Reconceiving Food Security and Environmental Protection
AbstractThe twin issues of food security and environmental protection for the remainder of the century will be defined by expectations that the population will continue to grow to 11 billion, mainly in less developed countries (LDCs), as well as by human behavior. This paper considers conventional analyses of food demand and compares these with wider philosophical perspectives that may modify approaches to agricultural science. The conventional approach is indicated in IFPRI research which models scenarios to 2020 and predicts an increased demand for cereal of 40% to be met by increased production mainly in LDCs, with more developed country (MDC) exports possibly falling with prices. While production seems adequate for the higher population, continued distributional and nutritional inequities are foreseen. Food production is likely to maintain priority over environmental protection in LDCs although environmental remediation should benefit from technology, particularly in MDCs. The agricultural environment represents humans’ widest spread of terrestrial environmental manipulation, and its monitoring is more economic than ecological in orientation. Rising understanding of the mutual causality between the impoverishment of people and the environment may well focus more on non-technological factors through this century than the last. Outside agricultural circles, philosophical thought has advanced beyond the anthropocentric approaches of sustainable agriculture to consider the rights of nature, including humans. Increased societal awareness of such matters may influence the overall development paradigm within which rests most of our agricultural research. A reduction in total food requirements is implied in this paradigm as agricultural self-sufficiency is accepted as socially beneficial and as food security is conceived as a universal right of access to nutritious food. Such security implies increased protection of environments in LDCs. Whether such changes occur, there is value in widening the ethical perspective of all of us associated with the manipulation of nature and the planning of human development through the 21st century.
Download InfoIf you experience problems downloading a file, check if you have the proper application to view it first. In case of further problems read the IDEAS help page. Note that these files are not on the IDEAS site. Please be patient as the files may be large.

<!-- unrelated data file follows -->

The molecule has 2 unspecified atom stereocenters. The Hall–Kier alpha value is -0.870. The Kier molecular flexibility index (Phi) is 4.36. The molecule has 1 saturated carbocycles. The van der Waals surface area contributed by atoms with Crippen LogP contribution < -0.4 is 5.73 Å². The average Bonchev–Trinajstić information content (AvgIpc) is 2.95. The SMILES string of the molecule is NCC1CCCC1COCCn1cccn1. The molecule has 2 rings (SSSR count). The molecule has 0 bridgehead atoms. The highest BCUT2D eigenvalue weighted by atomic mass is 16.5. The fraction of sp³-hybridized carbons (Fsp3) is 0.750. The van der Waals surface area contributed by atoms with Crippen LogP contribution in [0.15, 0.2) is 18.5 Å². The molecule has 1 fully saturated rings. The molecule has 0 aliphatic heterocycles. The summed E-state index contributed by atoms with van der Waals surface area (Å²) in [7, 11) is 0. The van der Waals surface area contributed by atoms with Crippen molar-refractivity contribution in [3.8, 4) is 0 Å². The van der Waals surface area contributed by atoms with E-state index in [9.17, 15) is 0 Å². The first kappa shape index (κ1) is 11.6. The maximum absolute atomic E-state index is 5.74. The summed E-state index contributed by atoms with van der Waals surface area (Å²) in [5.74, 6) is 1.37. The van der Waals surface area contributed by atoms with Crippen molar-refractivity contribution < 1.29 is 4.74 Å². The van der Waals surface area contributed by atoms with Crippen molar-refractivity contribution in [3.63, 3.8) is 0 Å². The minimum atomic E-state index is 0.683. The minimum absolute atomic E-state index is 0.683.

Bibliographic InfoArticle provided by Southeast Asian Regional Center for Graduate Study and Research in Agriculture in its journal Asian Journal of Agriculture and Development.
Volume (Year): 1 (2004)
Issue (Month): 2 (December)
Note: ORDER INFORMATION. Dr. Lorna C. Malicsi, SEARCA, College, 4031 Los Banos, Laguna, Philippines. E-mail:
Contact details of provider:
Postal: College 4031, Laguna, Philippines
Phone: (63-49) 536-2365
Fax: (63-49) 536-7097
Web page: http://www.searca.org/
More information through EDIRC
Food security; Environment; Sustainable Agriculture; Environmental philosophy; Self-sufficiency; Rights;
Find related papers by JEL classification:
- Q18 - Agricultural and Natural Resource Economics; Environmental and Ecological Economics - - Agriculture - - - Agricultural Policy; Food Policy
- Q50 - Agricultural and Natural Resource Economics; Environmental and Ecological Economics - - Environmental Economics - - - General
You can help add them by filling out this form.
reading list or among the top items on IDEAS.Access and download statisticsgeneral information about how to correct material in RePEc.
For technical questions regarding this item, or to correct its authors, title, abstract, bibliographic or download information, contact: (Claudia Svetlana Z. Cabrera).
If you have authored this item and are not yet registered with RePEc, we encourage you to do it here. This allows to link your profile to this item. It also allows you to accept potential citations to this item that we are uncertain about.
If references are entirely missing, you can add them using this form.
If the full references list an item that is present in RePEc, but the system did not link to it, you can help with this form.
If you know of missing items citing this one, you can help us creating those links by adding the relevant references in the same way as above, for each refering item. If you are a registered author of this item, you may also want to check the "citations" tab in your profile, as there may be some citations waiting for confirmation.
Please note that corrections may take a couple of weeks to filter through the various RePEc services.